In December, Mr. Ramaphosa was elected leader of the A.N.C., defeating Mr. Zuma’s preferred candidate. He and his allies then pushed Mr. Zuma to resign from the presidency, though his term did not expire until mid-2019. The A.N.C. was split in two factions.

Mr. Ramaphosa eventually prevailed with an argument that spoke to the party’s sense of self-preservation: Getting rid of the unpopular Mr. Zuma as soon as possible would help efforts to rebuild the party before national elections in 2019.


Supporters of the African National Congress celebrated in Cape Town after Mr. Ramaphosa was sworn in on Thursday.

Gianluigi Guercia/Agence France-Presse — Getty Images

To many, the back-room deals that ultimately led to Mr. Ramaphosa’s elevation reinforced the belief that a handful of A.N.C. elites had decided the country’s future with little regard for the people.

“They were talking among themselves, there was no information we were receiving,” said John Baloyi, 43, a postal worker. “I was uncertain about the future of our country. I thought maybe there would be violence, and there would be loss of life. I was scared actually.”

But Mr. Ramaphosa, he said, was preferable to his predecessor.

“That man was a businessmen,” Mr. Baloyi said. “He understands what he’s talking about.”

Teboho Sephohle, 30, was waiting to open a bank account — his first — at the mall. He said he worked odd jobs in the clothing and construction industries.

In the 2016 municipal elections, Mr. Sephohle said he had volunteered for the local A.N.C. ward leader after he was promised a job. But he was still waiting.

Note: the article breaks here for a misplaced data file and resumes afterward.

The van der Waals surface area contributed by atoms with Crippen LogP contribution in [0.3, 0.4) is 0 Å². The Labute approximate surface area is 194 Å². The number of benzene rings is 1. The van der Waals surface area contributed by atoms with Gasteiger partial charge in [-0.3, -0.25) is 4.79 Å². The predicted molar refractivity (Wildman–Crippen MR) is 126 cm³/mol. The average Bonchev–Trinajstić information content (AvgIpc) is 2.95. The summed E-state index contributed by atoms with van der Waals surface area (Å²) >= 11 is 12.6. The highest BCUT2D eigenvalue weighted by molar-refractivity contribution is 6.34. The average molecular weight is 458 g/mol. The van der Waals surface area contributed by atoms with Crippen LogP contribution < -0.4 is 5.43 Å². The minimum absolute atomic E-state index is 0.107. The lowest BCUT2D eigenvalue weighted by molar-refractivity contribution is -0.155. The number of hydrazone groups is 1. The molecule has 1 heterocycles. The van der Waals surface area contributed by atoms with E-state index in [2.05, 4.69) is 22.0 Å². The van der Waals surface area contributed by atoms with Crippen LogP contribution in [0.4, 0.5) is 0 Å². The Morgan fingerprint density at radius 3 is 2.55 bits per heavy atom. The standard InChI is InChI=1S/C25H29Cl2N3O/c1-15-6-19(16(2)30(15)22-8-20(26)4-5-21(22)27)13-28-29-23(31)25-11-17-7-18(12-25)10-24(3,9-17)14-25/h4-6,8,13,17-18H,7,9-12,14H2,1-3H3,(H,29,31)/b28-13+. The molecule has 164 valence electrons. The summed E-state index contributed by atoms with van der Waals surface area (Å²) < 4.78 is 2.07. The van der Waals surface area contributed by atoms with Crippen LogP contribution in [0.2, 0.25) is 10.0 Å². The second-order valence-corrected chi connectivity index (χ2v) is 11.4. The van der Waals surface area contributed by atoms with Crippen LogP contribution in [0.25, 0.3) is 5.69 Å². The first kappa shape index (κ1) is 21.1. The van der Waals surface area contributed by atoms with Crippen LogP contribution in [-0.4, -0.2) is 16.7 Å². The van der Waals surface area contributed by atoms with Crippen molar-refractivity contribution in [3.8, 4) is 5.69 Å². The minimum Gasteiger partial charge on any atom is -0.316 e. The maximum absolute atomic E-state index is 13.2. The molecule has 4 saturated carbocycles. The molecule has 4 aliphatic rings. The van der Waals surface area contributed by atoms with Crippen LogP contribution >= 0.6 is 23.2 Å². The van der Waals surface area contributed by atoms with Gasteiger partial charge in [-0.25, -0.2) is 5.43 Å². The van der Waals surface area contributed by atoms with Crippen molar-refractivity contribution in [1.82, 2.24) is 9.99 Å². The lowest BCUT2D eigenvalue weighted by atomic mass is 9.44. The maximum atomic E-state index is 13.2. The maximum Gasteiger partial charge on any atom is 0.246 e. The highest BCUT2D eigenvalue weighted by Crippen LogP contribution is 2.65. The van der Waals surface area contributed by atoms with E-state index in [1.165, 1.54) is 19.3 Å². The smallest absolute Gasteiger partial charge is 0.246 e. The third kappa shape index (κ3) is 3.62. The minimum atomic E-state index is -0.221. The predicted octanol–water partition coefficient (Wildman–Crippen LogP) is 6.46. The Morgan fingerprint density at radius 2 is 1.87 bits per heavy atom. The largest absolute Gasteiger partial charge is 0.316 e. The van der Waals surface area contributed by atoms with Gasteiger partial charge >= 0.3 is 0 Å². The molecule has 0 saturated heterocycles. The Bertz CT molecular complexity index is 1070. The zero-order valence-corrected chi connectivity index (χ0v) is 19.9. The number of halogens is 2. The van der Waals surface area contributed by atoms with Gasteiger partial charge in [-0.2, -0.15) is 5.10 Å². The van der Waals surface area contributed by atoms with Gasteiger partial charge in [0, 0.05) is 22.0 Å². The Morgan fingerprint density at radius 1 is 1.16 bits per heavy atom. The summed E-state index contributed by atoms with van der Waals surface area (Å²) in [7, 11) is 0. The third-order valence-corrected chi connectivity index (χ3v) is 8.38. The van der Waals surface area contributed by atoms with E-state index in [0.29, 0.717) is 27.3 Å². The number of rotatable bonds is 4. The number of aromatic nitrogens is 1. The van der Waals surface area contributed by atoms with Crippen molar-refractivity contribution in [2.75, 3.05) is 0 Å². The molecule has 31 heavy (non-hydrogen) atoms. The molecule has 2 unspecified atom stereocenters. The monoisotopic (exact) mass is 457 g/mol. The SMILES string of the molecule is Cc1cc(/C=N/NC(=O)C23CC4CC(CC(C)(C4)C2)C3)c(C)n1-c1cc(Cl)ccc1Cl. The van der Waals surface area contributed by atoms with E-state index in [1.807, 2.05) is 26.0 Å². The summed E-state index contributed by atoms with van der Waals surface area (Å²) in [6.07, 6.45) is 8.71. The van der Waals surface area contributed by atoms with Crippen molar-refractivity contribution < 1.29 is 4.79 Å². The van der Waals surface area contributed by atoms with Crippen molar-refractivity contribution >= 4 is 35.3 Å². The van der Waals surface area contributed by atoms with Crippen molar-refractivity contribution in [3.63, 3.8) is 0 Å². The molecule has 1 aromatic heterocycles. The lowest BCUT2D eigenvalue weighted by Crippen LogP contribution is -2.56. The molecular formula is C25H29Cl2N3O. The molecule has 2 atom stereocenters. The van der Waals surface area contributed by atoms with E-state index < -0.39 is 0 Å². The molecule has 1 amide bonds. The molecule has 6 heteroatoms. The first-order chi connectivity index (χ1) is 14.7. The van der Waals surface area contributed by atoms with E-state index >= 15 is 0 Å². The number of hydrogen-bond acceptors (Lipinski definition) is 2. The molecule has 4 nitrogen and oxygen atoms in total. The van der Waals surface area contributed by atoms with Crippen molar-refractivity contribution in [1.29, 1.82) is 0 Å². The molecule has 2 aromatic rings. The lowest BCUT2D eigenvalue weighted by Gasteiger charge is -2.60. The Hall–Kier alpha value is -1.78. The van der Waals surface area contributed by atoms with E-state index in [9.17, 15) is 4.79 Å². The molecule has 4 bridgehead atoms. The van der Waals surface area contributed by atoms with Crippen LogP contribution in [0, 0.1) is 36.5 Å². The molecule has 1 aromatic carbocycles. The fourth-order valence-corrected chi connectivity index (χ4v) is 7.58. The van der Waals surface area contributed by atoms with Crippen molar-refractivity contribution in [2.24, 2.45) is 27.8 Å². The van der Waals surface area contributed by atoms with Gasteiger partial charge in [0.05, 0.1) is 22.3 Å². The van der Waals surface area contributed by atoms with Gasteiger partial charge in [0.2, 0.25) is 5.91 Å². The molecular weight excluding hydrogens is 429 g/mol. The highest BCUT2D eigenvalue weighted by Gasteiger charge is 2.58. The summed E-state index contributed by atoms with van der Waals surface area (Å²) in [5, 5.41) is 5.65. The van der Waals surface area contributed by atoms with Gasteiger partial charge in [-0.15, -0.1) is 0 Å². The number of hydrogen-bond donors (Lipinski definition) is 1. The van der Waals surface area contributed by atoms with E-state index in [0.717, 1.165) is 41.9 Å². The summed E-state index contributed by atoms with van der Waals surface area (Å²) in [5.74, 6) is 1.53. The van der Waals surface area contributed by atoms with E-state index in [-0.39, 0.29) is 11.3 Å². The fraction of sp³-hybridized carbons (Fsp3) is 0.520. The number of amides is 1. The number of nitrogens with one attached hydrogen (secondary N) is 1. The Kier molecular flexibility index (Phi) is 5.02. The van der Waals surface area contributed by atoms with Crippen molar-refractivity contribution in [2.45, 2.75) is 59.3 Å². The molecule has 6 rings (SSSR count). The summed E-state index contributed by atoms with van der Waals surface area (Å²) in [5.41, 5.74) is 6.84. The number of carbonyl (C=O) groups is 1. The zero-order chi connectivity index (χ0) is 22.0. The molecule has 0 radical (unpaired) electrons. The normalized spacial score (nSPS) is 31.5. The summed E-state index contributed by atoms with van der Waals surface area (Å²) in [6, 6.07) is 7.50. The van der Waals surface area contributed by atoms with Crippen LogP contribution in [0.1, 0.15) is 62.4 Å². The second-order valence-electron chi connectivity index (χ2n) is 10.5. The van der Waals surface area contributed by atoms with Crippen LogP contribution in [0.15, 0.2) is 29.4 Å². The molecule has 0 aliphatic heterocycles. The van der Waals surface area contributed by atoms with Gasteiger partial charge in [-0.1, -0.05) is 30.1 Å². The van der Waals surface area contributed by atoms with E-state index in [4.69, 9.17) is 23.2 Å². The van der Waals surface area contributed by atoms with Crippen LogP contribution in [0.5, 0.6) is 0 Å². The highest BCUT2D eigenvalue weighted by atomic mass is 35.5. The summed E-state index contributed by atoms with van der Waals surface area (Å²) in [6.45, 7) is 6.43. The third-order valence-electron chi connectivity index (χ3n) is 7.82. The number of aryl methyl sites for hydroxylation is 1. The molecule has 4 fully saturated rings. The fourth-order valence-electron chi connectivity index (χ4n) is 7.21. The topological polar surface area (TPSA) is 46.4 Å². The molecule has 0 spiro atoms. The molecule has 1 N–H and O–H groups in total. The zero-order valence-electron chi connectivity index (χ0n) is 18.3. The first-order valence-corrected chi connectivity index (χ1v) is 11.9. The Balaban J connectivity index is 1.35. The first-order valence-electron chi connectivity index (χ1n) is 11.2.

“Maybe we can get jobs or something with Ramaphosa,” he said. “We’ll wait and see.”

Mr. Ramaphosa’s state of the nation address, and the pageantry surrounding the annual speech, also raised eyebrows in Soweto.

A few days after threatening to remove Mr. Zuma through a humiliating no-confidence vote in Parliament, Mr. Ramaphosa thanked Mr. Zuma for his service “during which the country made significant progress in several areas of development.”

In South Africa, the state of the nation address has become an extravagant annual party for the governing class, a mixture of politics and entertainment. The evening starts as officials walk into Parliament on a red carpet where they pose for the cameras and answer questions about their designer clothes. Parliament officials said that about $370,000 was budgeted for this year’s address, though opposition officials have said that the real cost was nearly three times as much.

“They’re spending a lot of money just on catering, the money that’s supposed to be helping people,” said Nett Phamotse, 45, who is employed as a school maintenance worker.

Some of the dresses worn on the red carpet, he said, were the equivalent of “six months’ salary.”

“They’re just doing each other favors,” he said.